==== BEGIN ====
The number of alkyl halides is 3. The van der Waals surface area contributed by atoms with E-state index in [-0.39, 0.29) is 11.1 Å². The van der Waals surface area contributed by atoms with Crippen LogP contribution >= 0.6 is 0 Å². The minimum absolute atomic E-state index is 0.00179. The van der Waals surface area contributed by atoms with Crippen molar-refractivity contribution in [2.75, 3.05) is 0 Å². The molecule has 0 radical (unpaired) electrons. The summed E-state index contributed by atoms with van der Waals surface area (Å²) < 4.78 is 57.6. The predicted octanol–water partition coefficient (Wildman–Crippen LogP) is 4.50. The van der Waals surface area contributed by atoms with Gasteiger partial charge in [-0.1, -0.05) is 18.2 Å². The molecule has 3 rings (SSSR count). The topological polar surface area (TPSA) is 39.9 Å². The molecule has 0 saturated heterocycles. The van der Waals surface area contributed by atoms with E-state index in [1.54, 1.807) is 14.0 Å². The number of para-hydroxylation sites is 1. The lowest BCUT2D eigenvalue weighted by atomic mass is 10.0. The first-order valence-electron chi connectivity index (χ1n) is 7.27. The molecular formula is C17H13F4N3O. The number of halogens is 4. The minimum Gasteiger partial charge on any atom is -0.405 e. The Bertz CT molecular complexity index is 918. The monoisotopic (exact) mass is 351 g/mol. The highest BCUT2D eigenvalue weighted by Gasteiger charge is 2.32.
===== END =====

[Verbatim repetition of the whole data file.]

The number of alkyl halides is 3. The van der Waals surface area contributed by atoms with E-state index in [-0.39, 0.29) is 11.1 Å². The van der Waals surface area contributed by atoms with Crippen LogP contribution >= 0.6 is 0 Å². The minimum absolute atomic E-state index is 0.00179. The van der Waals surface area contributed by atoms with Crippen molar-refractivity contribution in [2.75, 3.05) is 0 Å². The molecule has 0 radical (unpaired) electrons. The summed E-state index contributed by atoms with van der Waals surface area (Å²) < 4.78 is 57.6. The predicted octanol–water partition coefficient (Wildman–Crippen LogP) is 4.50. The van der Waals surface area contributed by atoms with Gasteiger partial charge in [-0.1, -0.05) is 18.2 Å². The molecule has 3 rings (SSSR count). The topological polar surface area (TPSA) is 39.9 Å². The molecule has 0 saturated heterocycles. The van der Waals surface area contributed by atoms with E-state index in [1.54, 1.807) is 14.0 Å². The number of para-hydroxylation sites is 1. The lowest BCUT2D eigenvalue weighted by atomic mass is 10.0. The first-order valence-electron chi connectivity index (χ1n) is 7.27. The molecular formula is C17H13F4N3O. The number of halogens is 4. The minimum Gasteiger partial charge on any atom is -0.405 e. The Bertz CT molecular complexity index is 918. The monoisotopic (exact) mass is 351 g/mol. The highest BCUT2D eigenvalue weighted by Gasteiger charge is 2.32.